I Heart Indies

Sunday, November 16, 2014

The Coming Apocalypse

No one ever foresaw anything like this
My daughter Spencer recently gave me an iPhone.  It is wonderful.  In fact, it's so wonderful, it's terrible.  It's dangerous to own something so useful and so much fun.  It is so wonderful, so dangerous, so fun, and so terrible, I believe it is a harbinger of the Apocalypse.  This seems like a pretty broad statement, but I believe I have ample evidence.

Back in the sixties and seventies, when people visualized the future, ie, "now," they imagined a world of talking computers, a world of massive environmental degradation, and a world where we would be able to watch adorable-kitten videos anytime we pleased.  All of this has come to pass.  What no one ever imagined, was that people would go through their daily lives, heads bowed down over their smartphones, that we would take pictures of food before we ate it, or that we would text.  It is texting in particular that constitutes the greatest threat to civilization as we know it.

Pause for a moment, to think of conflicts great and small brought about by something somebody said and was unable to take back.  Caesar crosses the Rubicon and says "the die is cast."  A lot of bloodshed and empire-building could've been prevented if he'd said nothing at all.  He could've changed his mind and walked right back across the Rubicon, and no one would have been the wiser.  

This, of course, is an example of conflict on the world stage, but things people say bring about the majority of smaller-scale contretemps as well.  I do not need to give examples of these because everyone is already all too familiar with examples of their own.  Consider, however, that in the past, there was an "escape hatch" available for anyone who found he'd spoken not wisely but too well.  You could always deny having said it at all.  Remarks such as "That's not what I said," or "You misheard me," or even "I never said anything like that in my life, and you'd have to be crazy to think I ever would," might have been frustrating at the outset of a good, promising argument with lots of potential, but they had the effect of derailing things before they got out of hand.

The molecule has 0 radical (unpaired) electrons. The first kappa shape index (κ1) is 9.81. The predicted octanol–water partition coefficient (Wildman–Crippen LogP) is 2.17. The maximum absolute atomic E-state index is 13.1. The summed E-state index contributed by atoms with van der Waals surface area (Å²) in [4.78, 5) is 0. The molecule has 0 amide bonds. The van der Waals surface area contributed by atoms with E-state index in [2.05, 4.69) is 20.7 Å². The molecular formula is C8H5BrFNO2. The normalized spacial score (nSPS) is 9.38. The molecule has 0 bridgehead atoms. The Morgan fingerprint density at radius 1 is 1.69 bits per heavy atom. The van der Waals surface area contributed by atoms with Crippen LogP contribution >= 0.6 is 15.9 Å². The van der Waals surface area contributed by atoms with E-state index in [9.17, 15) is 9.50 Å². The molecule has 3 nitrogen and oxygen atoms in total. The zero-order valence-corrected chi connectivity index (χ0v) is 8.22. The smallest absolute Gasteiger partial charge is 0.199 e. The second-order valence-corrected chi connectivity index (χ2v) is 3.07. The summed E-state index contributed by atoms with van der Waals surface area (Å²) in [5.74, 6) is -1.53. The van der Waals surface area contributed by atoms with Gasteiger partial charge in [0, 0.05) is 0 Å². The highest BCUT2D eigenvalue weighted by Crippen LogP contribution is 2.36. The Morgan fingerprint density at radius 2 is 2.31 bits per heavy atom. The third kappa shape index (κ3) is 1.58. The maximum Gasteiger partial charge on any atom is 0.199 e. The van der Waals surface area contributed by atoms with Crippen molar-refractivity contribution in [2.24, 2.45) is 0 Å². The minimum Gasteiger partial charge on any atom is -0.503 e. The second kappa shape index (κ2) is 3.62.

Couples would say things such as, "I wish I had a tape-recorder right now so you could hear how you sound."  The real wish was to document precise wording to be used  later on in a good old knock-down, drag-out fight.  (For youngsters who never heard of a tape-recorder, it was like an iPod only not.)  Fortunately, however, the wished-for tape-recorder, unlike the iPhone, was never available when you wanted it.

If you were completely cornered with a verbatim transcript of the exact dumb-ass comment you had made, you could still wriggle out of it by saying, "I was only kidding."

Now, however, we have to taken to committing our every passing thought to print where they will be available in some cybernetic cloud until the crack of doom.  "That selfie makes you look like your mother if she put on a few pounds and hadn't waxed her mustache," might seem a witty and apropos remark at the time, but it is not perhaps something you'd wish available should your significant other one day cross-examine you about it on the witness stand.  Moreover, if you unwisely put an emoticon such as a frowny-face with an eyebrow raised, signifying seriousness of intent, you would not later be able to claim you were "just kidding."

Widespread texting has been with us less than a generation, and the full calamitous threat of the practice has yet to be revealed.  But we have already seen countless personal tragedies brought about by careless posting of personal pictures and videos on Facebook and elsewhere.  In the fullness of time, these incidents, painful as they are, will pale in comparison to the damage wrought by texted comments that cannot be retracted or denied.  We will see our error only when earth is a smoking ruin because of things we texted and cannot take back.

But don't hold me to that.

No comments:

Post a Comment